Exam June 24, 2013
In 2013, the course was taught by Nansen Petrosyan. Classes were in English, but the exam could be taken in Dutch or in English. The theory part was closed book with a short oral discussion later, while the exercises part was with the book of Milnor and notes. For each parts we had 2 hours approximately.
- Consider the projective space , defined as the quotient of by the equivalence relation if and only if . Recall that the topology of is given by the following: a subset of is open if and only if is open in where .
- Show that is a smooth manifold. You can use the following theorem (which you do not need to prove): A second countable Hausdorff space is an -dimensional smooth manifold if there are charts such that: the charts are homeomorphisms between open sets; each element of belongs to the domain of a chart; and if and are charts, is a smooth map.
- Prove that is not diffeomorphic to .
- Show that there does not exist a nowhere vanishing smooth vector field on when is even. Deduce that there does not exist a nowhere vanishing smooth vector field on .
- Let be a compact smooth manifold without boundary in . Define the normal bundle .
- Prove that the normal bundle is an -dimensional smooth submanifold of .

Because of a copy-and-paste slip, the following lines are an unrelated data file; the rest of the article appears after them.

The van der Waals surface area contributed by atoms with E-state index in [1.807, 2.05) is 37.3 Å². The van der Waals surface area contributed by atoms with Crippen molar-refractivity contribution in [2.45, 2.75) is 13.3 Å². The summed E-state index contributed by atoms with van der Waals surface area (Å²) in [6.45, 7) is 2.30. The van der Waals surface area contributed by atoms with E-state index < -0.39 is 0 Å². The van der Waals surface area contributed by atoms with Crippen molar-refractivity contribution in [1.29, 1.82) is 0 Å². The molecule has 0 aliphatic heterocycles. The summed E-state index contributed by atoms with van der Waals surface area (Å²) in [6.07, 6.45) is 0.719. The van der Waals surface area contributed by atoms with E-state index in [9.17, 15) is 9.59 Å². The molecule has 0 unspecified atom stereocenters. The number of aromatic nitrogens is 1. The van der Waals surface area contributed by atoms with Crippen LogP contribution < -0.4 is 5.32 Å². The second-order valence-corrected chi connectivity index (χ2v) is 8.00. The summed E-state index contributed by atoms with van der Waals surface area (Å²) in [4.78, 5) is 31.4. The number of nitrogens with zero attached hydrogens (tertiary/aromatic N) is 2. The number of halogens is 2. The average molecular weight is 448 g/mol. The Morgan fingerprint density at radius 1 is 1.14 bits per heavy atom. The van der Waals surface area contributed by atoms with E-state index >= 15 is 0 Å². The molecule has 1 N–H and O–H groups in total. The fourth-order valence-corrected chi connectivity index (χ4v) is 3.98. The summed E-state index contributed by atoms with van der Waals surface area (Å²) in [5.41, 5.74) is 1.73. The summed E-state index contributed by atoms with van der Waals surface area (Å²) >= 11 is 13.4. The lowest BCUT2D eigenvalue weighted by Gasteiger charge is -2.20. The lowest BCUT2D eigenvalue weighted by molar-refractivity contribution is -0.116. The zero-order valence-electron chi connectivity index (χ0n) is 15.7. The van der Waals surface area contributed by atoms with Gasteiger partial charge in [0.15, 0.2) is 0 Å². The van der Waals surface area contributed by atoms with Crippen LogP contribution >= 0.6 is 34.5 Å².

- Show that an exists such that is a diffeomorphism onto . [This result, the tubular neighborhood theorem, was used in class but its proof was left as an exercise].
- Give an example that shows that the conclusion is false when is not compact.
- For a smooth function on an open subset of we define the gradient at to be the vector . Suppose is a smooth manifold in . Show that if is constant on , then is orthogonal to .
- Denote by the set of matrices with real entries and determinant . Explain how can be given the structure of a connected smooth manifold and determine its dimension. [Something similar (for and ) appeared in an exercise given in class.]
- Consider the complex polynomial of positive degree. Let .
- Show that determines a smooth function .
- Prove that the smooth vector field has a zero in the interior of . Deduce the Fundamental Theorem of Algebra.